But nine people die every day in the United States from distracted driving, according to the Centers for Disease Control and Prevention, and the chief cause is smartphone use. Resolve to not inflate that statistic in 2016, and repeat that resolution – and stick to it – every New Year’s thereafter.

Avoid holiday phishing attacks by taking these 3 precautions

3 ways to avoid phishingThe season for giving is also the season for taking. Lurking among the people exchanging gifts and glad tidings are shady characters whose only goal is to pluck opportunity from the well of goodwill filled each year during the holidays. For them, a Merry Christmas involves sending malicious messages via email.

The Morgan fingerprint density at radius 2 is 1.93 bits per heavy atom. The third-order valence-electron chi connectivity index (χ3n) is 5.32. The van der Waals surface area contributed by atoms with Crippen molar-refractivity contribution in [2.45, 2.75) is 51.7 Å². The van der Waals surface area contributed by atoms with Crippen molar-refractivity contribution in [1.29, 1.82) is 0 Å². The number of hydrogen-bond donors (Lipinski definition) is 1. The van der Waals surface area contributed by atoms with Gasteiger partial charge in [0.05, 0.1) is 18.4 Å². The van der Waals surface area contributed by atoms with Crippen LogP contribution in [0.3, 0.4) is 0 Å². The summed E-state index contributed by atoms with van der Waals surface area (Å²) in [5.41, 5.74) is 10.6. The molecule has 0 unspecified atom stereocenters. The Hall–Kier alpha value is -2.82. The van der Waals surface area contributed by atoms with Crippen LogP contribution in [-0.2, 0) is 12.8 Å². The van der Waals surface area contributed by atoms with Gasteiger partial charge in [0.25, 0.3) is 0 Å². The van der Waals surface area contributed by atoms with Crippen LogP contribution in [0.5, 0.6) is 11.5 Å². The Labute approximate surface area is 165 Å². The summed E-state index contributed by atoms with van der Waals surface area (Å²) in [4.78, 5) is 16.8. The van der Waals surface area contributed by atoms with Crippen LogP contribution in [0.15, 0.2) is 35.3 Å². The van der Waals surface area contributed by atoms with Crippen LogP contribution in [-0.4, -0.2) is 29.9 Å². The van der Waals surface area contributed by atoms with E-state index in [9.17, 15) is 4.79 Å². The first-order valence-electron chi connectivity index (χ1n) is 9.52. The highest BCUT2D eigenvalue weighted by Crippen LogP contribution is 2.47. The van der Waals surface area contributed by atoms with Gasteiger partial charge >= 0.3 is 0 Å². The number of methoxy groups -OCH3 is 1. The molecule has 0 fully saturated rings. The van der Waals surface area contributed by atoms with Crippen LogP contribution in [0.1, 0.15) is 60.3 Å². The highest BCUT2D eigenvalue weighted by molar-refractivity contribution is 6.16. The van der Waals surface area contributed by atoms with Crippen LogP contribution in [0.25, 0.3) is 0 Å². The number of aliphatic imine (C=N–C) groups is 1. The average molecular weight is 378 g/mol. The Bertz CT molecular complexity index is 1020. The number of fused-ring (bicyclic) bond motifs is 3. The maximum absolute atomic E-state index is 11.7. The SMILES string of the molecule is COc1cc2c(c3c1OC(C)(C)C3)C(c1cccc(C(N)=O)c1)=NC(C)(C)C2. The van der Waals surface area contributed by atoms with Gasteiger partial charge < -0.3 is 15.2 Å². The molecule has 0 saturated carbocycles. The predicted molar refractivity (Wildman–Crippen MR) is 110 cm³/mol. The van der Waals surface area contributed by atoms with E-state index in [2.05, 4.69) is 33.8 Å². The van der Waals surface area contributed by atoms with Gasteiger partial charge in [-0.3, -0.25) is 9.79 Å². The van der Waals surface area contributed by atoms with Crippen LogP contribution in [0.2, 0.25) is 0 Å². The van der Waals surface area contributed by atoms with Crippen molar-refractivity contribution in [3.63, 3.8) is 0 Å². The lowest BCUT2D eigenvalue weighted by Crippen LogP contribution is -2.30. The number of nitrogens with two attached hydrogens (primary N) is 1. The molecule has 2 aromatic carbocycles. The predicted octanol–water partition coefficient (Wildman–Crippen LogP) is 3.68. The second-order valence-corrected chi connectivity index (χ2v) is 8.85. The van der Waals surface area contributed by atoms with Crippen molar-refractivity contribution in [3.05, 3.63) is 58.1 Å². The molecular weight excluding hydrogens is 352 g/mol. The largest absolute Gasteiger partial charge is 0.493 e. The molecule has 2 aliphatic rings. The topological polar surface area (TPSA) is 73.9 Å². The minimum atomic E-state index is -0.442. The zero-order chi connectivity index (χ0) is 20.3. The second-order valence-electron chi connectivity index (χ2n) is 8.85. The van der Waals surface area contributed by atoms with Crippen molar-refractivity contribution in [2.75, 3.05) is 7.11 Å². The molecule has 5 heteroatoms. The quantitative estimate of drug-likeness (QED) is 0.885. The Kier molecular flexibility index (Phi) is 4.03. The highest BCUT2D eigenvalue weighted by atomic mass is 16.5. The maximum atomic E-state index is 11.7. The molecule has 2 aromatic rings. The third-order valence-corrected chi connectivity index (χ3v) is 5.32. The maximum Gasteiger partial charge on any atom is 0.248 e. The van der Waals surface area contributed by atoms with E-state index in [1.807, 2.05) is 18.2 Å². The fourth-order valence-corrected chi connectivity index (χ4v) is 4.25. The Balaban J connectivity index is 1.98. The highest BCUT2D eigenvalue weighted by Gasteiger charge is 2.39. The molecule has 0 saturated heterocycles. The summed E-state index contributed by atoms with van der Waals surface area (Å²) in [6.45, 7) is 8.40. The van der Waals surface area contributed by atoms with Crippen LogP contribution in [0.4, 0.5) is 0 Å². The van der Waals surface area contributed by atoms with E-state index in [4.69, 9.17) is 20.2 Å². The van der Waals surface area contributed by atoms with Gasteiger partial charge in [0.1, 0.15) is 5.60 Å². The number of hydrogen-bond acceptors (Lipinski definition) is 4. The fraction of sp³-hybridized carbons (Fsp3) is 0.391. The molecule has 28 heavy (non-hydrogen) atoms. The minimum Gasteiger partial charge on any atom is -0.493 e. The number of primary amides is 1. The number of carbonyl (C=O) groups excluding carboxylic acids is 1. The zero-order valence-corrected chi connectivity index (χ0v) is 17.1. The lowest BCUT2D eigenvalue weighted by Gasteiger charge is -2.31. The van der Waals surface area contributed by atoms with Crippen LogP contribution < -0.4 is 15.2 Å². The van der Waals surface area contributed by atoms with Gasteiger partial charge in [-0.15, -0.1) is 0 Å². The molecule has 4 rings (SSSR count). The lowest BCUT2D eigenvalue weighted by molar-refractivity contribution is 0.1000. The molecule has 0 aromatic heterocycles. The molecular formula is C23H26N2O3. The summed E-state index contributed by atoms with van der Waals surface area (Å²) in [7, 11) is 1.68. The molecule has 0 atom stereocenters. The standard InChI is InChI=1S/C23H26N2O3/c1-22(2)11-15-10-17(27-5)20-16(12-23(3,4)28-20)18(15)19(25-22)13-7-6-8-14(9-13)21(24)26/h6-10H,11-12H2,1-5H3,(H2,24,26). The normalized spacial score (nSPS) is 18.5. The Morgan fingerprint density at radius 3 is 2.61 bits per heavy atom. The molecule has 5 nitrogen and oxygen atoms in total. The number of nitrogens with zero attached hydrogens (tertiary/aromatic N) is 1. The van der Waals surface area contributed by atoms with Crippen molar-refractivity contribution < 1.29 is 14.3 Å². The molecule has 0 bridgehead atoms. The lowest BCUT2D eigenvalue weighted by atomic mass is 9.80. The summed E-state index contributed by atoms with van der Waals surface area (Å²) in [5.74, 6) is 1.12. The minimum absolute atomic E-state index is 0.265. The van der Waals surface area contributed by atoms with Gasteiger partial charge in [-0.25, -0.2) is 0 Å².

Security researchers say these kinds of messages, while not unusual, flourish around Christmastime as family, friends, and workplace colleagues exchange kind thoughts in the spirit of the season. The main vehicle conveying most of these thoughts has been the e-card, which grows in popularity as we widen our circles of digital friends.

Cyber criminals relish this growth because it improves the likelihood they will reel in a sucker when they go “phishing” in this stream of e-correspondence. Recent reports on data breaches say an estimated one in 10 email users wind up getting hooked by a phishing lure.

“It’s easy for busy, distracted consumers to become victims of these schemes,” said Craig Young, a researcher at Portland, Ore.-based Tripwire, a cyber security provider. “But armed with a few basic security practices, they can drastically reduce their chances of being victimized.”

Among the practices that Young and others advocate: